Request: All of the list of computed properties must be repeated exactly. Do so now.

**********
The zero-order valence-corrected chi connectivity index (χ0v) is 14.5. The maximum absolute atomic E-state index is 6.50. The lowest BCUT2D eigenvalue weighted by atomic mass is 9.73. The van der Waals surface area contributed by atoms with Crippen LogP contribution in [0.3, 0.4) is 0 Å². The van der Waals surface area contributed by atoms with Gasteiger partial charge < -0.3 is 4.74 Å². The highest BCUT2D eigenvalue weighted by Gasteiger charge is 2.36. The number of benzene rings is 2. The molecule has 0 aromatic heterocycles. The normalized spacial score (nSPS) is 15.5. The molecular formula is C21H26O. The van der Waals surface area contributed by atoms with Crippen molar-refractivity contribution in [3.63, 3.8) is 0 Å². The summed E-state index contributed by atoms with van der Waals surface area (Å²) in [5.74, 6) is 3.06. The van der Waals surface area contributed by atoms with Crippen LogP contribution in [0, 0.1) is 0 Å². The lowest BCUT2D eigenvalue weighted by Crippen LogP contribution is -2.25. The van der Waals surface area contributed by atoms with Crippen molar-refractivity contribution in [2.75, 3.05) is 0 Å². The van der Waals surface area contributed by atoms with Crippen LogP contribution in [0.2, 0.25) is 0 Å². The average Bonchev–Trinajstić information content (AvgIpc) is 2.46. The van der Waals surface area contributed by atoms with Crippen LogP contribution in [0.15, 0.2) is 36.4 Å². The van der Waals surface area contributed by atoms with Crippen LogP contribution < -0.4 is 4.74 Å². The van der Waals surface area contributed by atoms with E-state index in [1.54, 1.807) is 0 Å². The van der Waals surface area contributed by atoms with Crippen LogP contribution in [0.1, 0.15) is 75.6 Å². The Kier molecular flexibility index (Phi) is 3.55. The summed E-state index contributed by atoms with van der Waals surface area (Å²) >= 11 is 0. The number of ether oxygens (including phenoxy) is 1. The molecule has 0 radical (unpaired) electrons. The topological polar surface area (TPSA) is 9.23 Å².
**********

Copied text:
The zero-order valence-corrected chi connectivity index (χ0v) is 14.5. The maximum absolute atomic E-state index is 6.50. The lowest BCUT2D eigenvalue weighted by atomic mass is 9.73. The van der Waals surface area contributed by atoms with Crippen LogP contribution in [0.3, 0.4) is 0 Å². The van der Waals surface area contributed by atoms with Gasteiger partial charge < -0.3 is 4.74 Å². The highest BCUT2D eigenvalue weighted by Gasteiger charge is 2.36. The number of benzene rings is 2. The molecule has 0 aromatic heterocycles. The normalized spacial score (nSPS) is 15.5. The molecular formula is C21H26O. The van der Waals surface area contributed by atoms with Crippen molar-refractivity contribution in [3.63, 3.8) is 0 Å². The summed E-state index contributed by atoms with van der Waals surface area (Å²) in [5.74, 6) is 3.06. The van der Waals surface area contributed by atoms with Crippen LogP contribution in [0, 0.1) is 0 Å². The lowest BCUT2D eigenvalue weighted by Crippen LogP contribution is -2.25. The van der Waals surface area contributed by atoms with Crippen molar-refractivity contribution in [2.75, 3.05) is 0 Å². The van der Waals surface area contributed by atoms with Crippen LogP contribution in [0.2, 0.25) is 0 Å². The average Bonchev–Trinajstić information content (AvgIpc) is 2.46. The van der Waals surface area contributed by atoms with Crippen LogP contribution in [0.15, 0.2) is 36.4 Å². The van der Waals surface area contributed by atoms with Crippen LogP contribution < -0.4 is 4.74 Å². The van der Waals surface area contributed by atoms with E-state index in [1.54, 1.807) is 0 Å². The van der Waals surface area contributed by atoms with Crippen LogP contribution in [0.1, 0.15) is 75.6 Å². The Kier molecular flexibility index (Phi) is 3.55. The summed E-state index contributed by atoms with van der Waals surface area (Å²) >= 11 is 0. The number of ether oxygens (including phenoxy) is 1. The molecule has 0 radical (unpaired) electrons. The topological polar surface area (TPSA) is 9.23 Å².